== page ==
Despite inconsistent pacing, the strong characters and realistic setting make this tale an enjoyable read.


A monk in training finds a new life and the possibility of love after being dragooned by Vikings in this historical novel.

Hill’s narrative opens with a nightmare scenario: During a raid by Vikings, a monk named Brother Tibbs is murdered, which causes the eponymous Frey to wake up screaming in a cold sweat. Unfortunately, Frey’s dream turns out to be prophetic and, in the aftermath, he is taken in the raid to serve as a thrall to the group’s leader, Trygve. But luck hasn’t totally abandoned Frey, as Trygve—a generally decent man—turns him over to Auger for training. One of Trygve’s men, Auger is a former thrall himself and a genuinely good soul. He shows Frey how to be part of Viking society and discovers that the newcomer has much to teach others. Now Frey has the chance to fully contribute to the village and deal with his burgeoning attraction to Trygve’s daughter—if he can overcome the machinations of some of the village residents. As the author points out in the preface, Vikings were more than just marauders, and the narrative skillfully builds the world of ninth-century Norse folk into a believable setting. Warriors are well represented, but so are merchants, farmers, craftsmen, and criminals. And while the dialogue sounds suspiciously modern at times—the use of such phrases as “off his rocker” are particularly anachronistic—the character voices are clear, and Hill gives them depth and vibrancy beyond the usual stereotypical portrayal. As a protagonist, Frey may conform to the Mary Sue trope of character fiction—seemingly good at everything, and possessing a phenomenal number of physical and intellectual gifts—but he’s also humble and grateful, which helps to ground the hero significantly. The plotting is not always up to the level of the cast; the pacing is choppy and, rather than building to a climax, the story simply stops. But given the richness of the backdrop and the players, readers will find these flaws easily forgivable.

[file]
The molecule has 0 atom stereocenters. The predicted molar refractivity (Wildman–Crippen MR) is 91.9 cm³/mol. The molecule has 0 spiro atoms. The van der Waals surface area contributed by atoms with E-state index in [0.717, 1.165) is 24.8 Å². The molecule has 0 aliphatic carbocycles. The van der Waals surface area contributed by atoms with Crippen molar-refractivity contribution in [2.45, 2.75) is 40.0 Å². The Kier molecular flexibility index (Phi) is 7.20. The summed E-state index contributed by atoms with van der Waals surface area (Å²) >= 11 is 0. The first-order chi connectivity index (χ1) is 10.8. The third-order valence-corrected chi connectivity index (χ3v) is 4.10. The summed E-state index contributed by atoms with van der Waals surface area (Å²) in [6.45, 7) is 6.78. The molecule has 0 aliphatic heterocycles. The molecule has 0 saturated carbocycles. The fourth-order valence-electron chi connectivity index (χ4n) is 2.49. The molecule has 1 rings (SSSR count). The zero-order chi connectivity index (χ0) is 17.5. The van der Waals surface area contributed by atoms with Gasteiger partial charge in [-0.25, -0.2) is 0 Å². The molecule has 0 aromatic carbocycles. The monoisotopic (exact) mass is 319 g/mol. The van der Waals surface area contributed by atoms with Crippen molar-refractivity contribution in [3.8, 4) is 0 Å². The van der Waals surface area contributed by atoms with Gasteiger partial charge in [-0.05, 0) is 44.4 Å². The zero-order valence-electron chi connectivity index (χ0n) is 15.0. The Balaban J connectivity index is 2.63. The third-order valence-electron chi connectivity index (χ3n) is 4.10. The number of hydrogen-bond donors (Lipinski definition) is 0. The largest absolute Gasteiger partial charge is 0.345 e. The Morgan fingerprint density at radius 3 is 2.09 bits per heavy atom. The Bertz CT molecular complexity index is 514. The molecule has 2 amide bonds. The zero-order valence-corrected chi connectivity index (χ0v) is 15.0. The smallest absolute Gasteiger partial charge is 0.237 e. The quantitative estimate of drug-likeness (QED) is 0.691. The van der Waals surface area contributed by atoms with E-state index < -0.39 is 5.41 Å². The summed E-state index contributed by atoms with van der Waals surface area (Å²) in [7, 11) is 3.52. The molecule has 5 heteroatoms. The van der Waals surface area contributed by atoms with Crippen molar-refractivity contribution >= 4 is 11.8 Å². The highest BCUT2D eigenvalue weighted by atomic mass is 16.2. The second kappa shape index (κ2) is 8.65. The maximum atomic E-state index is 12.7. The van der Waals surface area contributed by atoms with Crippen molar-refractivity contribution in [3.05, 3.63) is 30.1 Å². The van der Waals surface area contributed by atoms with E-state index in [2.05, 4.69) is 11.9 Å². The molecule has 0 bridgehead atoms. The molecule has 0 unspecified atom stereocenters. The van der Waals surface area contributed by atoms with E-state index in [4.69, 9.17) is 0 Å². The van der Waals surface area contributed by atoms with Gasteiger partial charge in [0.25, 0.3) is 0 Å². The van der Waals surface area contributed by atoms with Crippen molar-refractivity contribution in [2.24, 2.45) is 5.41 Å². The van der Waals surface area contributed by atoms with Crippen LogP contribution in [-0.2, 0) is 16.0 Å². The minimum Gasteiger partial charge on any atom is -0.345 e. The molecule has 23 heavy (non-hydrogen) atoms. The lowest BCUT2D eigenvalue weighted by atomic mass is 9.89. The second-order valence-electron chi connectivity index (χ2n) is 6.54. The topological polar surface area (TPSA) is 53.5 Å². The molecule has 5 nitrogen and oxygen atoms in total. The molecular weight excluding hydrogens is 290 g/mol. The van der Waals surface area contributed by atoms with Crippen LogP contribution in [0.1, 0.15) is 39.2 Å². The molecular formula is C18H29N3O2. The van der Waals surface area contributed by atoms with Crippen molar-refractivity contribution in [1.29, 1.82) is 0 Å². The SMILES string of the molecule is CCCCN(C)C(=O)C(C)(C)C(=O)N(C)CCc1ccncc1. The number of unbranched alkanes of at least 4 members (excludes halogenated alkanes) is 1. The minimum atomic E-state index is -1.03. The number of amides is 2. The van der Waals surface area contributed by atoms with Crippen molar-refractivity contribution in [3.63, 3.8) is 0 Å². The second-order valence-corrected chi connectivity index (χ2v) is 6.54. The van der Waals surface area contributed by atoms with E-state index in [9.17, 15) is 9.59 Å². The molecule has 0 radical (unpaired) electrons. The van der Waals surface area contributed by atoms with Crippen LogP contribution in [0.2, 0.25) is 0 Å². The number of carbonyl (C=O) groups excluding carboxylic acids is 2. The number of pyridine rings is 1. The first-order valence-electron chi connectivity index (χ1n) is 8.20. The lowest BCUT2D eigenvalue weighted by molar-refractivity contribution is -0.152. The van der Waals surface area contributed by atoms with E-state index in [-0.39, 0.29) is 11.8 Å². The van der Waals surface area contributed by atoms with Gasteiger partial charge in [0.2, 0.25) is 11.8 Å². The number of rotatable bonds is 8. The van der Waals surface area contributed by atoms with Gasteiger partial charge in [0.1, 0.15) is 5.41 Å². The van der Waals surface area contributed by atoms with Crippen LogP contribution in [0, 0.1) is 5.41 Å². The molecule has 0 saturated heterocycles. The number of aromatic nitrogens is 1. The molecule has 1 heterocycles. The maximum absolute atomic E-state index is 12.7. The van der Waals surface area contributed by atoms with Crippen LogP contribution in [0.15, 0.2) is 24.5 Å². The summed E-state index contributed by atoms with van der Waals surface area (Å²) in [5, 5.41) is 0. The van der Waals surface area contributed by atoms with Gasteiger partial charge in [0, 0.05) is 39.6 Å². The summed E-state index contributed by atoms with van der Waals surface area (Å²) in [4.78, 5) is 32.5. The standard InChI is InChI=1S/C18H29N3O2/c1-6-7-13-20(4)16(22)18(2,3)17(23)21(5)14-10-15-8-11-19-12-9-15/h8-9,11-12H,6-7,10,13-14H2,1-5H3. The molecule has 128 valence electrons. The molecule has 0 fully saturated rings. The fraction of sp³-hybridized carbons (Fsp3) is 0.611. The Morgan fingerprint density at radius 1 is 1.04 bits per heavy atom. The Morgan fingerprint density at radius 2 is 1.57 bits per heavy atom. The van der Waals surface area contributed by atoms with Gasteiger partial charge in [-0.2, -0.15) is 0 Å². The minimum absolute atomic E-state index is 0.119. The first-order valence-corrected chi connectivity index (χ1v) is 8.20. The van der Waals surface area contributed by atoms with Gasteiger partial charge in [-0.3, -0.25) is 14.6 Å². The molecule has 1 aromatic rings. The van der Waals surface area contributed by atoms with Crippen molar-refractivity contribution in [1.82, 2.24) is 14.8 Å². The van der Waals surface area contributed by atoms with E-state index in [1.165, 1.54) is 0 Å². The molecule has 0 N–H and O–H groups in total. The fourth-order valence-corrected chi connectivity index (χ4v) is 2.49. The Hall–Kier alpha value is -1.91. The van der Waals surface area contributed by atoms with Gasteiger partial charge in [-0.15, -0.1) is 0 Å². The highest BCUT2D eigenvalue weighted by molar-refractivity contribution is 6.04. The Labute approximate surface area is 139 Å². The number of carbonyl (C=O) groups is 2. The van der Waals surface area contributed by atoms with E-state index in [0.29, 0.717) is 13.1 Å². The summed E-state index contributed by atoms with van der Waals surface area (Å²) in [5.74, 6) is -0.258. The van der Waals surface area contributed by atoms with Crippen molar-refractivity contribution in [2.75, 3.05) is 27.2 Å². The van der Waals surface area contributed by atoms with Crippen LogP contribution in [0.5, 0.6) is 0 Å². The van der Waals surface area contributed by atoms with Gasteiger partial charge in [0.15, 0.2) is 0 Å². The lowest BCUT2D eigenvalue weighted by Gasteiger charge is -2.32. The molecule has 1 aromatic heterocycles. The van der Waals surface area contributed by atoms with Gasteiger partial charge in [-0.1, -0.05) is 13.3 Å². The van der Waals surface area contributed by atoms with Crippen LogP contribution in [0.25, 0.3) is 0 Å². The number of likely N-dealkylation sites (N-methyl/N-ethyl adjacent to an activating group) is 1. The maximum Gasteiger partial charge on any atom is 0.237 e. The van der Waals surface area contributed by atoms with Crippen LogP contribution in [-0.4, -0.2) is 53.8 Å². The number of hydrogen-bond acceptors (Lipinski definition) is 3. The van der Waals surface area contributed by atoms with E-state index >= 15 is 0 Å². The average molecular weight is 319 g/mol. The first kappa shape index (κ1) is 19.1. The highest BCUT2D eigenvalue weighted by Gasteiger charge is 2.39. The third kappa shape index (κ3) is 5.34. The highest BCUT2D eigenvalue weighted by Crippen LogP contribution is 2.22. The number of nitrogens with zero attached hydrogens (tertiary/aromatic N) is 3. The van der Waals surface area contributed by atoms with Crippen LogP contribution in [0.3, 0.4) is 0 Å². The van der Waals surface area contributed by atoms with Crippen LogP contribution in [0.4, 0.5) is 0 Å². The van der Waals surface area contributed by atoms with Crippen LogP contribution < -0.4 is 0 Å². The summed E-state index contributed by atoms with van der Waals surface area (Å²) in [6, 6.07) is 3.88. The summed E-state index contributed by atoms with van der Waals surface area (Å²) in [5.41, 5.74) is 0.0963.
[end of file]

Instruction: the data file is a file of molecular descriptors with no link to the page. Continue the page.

Despite inconsistent pacing, the strong characters and realistic setting make this tale an enjoyable read.

Pub Date: Aug. 15, 2012

ISBN: 978-1-4771-4465-7

Page Count: 204

Publisher: Xlibris

Review Posted Online: April 6, 2020

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Miller makes Homer pertinent to women facing 21st-century monsters.

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A retelling of ancient Greek lore gives exhilarating voice to a witch.